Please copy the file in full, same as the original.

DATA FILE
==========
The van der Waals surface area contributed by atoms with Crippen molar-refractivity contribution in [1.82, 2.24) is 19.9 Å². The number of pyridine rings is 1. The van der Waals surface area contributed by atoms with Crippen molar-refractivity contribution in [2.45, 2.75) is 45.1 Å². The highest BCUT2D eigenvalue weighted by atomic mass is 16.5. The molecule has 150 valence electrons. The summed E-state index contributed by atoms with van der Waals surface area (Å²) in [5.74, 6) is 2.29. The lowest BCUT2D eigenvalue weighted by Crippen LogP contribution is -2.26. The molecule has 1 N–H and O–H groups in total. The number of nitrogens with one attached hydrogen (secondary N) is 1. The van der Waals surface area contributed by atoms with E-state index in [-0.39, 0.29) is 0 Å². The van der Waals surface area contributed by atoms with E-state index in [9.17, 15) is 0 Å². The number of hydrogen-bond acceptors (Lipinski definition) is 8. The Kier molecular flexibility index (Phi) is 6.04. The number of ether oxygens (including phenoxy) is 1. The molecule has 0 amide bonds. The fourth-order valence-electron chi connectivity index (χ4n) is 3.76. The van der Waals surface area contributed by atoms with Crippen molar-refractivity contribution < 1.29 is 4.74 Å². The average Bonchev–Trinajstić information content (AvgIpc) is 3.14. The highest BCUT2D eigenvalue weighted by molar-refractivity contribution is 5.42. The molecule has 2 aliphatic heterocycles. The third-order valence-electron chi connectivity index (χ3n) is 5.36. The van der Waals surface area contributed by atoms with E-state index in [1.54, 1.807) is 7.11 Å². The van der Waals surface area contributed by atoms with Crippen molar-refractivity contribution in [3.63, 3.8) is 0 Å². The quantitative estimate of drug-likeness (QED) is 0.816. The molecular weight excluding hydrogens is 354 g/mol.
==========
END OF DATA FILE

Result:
The van der Waals surface area contributed by atoms with Crippen molar-refractivity contribution in [1.82, 2.24) is 19.9 Å². The number of pyridine rings is 1. The van der Waals surface area contributed by atoms with Crippen molar-refractivity contribution in [2.45, 2.75) is 45.1 Å². The highest BCUT2D eigenvalue weighted by atomic mass is 16.5. The molecule has 150 valence electrons. The summed E-state index contributed by atoms with van der Waals surface area (Å²) in [5.74, 6) is 2.29. The lowest BCUT2D eigenvalue weighted by Crippen LogP contribution is -2.26. The molecule has 1 N–H and O–H groups in total. The number of nitrogens with one attached hydrogen (secondary N) is 1. The van der Waals surface area contributed by atoms with E-state index in [-0.39, 0.29) is 0 Å². The van der Waals surface area contributed by atoms with E-state index in [9.17, 15) is 0 Å². The number of hydrogen-bond acceptors (Lipinski definition) is 8. The Kier molecular flexibility index (Phi) is 6.04. The number of ether oxygens (including phenoxy) is 1. The molecule has 0 amide bonds. The fourth-order valence-electron chi connectivity index (χ4n) is 3.76. The van der Waals surface area contributed by atoms with Crippen molar-refractivity contribution < 1.29 is 4.74 Å². The average Bonchev–Trinajstić information content (AvgIpc) is 3.14. The highest BCUT2D eigenvalue weighted by molar-refractivity contribution is 5.42. The molecule has 2 aliphatic heterocycles. The third-order valence-electron chi connectivity index (χ3n) is 5.36. The van der Waals surface area contributed by atoms with E-state index in [1.54, 1.807) is 7.11 Å². The van der Waals surface area contributed by atoms with Crippen molar-refractivity contribution in [3.63, 3.8) is 0 Å². The quantitative estimate of drug-likeness (QED) is 0.816. The molecular weight excluding hydrogens is 354 g/mol.